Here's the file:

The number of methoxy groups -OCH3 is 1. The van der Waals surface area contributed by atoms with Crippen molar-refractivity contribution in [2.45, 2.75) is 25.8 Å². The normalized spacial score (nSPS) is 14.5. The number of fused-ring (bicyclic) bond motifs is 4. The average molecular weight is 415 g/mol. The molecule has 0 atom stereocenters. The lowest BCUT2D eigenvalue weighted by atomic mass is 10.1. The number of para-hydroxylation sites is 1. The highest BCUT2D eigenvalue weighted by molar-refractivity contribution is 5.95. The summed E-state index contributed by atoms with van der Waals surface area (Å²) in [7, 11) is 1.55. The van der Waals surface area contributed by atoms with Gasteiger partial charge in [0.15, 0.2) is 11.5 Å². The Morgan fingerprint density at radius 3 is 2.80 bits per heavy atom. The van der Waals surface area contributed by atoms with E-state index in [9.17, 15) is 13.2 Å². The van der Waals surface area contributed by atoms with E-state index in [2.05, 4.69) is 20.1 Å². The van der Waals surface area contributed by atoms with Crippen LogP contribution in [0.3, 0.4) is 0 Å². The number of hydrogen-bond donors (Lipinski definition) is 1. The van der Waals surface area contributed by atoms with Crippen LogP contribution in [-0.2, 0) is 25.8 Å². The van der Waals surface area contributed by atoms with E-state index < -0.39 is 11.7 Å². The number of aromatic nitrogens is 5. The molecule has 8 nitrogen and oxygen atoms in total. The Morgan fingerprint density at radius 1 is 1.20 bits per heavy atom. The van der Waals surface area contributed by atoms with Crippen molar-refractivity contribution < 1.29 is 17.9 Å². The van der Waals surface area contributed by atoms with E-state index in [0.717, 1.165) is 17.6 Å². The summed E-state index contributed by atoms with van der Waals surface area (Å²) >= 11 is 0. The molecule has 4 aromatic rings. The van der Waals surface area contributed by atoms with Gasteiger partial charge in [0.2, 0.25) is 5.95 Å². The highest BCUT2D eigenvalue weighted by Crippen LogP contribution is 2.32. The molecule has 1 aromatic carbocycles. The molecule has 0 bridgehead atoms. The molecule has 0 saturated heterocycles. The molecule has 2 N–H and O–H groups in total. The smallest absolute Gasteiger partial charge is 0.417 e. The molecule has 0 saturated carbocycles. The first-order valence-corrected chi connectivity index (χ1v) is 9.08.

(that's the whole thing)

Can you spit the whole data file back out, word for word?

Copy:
The number of methoxy groups -OCH3 is 1. The van der Waals surface area contributed by atoms with Crippen molar-refractivity contribution in [2.45, 2.75) is 25.8 Å². The normalized spacial score (nSPS) is 14.5. The number of fused-ring (bicyclic) bond motifs is 4. The average molecular weight is 415 g/mol. The molecule has 0 atom stereocenters. The lowest BCUT2D eigenvalue weighted by atomic mass is 10.1. The number of para-hydroxylation sites is 1. The highest BCUT2D eigenvalue weighted by molar-refractivity contribution is 5.95. The summed E-state index contributed by atoms with van der Waals surface area (Å²) in [7, 11) is 1.55. The van der Waals surface area contributed by atoms with Gasteiger partial charge in [0.15, 0.2) is 11.5 Å². The Morgan fingerprint density at radius 3 is 2.80 bits per heavy atom. The van der Waals surface area contributed by atoms with E-state index in [9.17, 15) is 13.2 Å². The van der Waals surface area contributed by atoms with E-state index in [2.05, 4.69) is 20.1 Å². The van der Waals surface area contributed by atoms with Crippen LogP contribution in [0.3, 0.4) is 0 Å². The number of hydrogen-bond donors (Lipinski definition) is 1. The van der Waals surface area contributed by atoms with Crippen LogP contribution in [-0.2, 0) is 25.8 Å². The van der Waals surface area contributed by atoms with E-state index < -0.39 is 11.7 Å². The number of aromatic nitrogens is 5. The molecule has 8 nitrogen and oxygen atoms in total. The Morgan fingerprint density at radius 1 is 1.20 bits per heavy atom. The van der Waals surface area contributed by atoms with Crippen molar-refractivity contribution < 1.29 is 17.9 Å². The van der Waals surface area contributed by atoms with E-state index in [0.717, 1.165) is 17.6 Å². The summed E-state index contributed by atoms with van der Waals surface area (Å²) >= 11 is 0. The molecule has 4 aromatic rings. The van der Waals surface area contributed by atoms with Gasteiger partial charge in [0.2, 0.25) is 5.95 Å². The highest BCUT2D eigenvalue weighted by Crippen LogP contribution is 2.32. The molecule has 1 aromatic carbocycles. The molecule has 0 bridgehead atoms. The molecule has 0 saturated heterocycles. The molecule has 2 N–H and O–H groups in total. The smallest absolute Gasteiger partial charge is 0.417 e. The molecule has 0 saturated carbocycles. The first-order valence-corrected chi connectivity index (χ1v) is 9.08.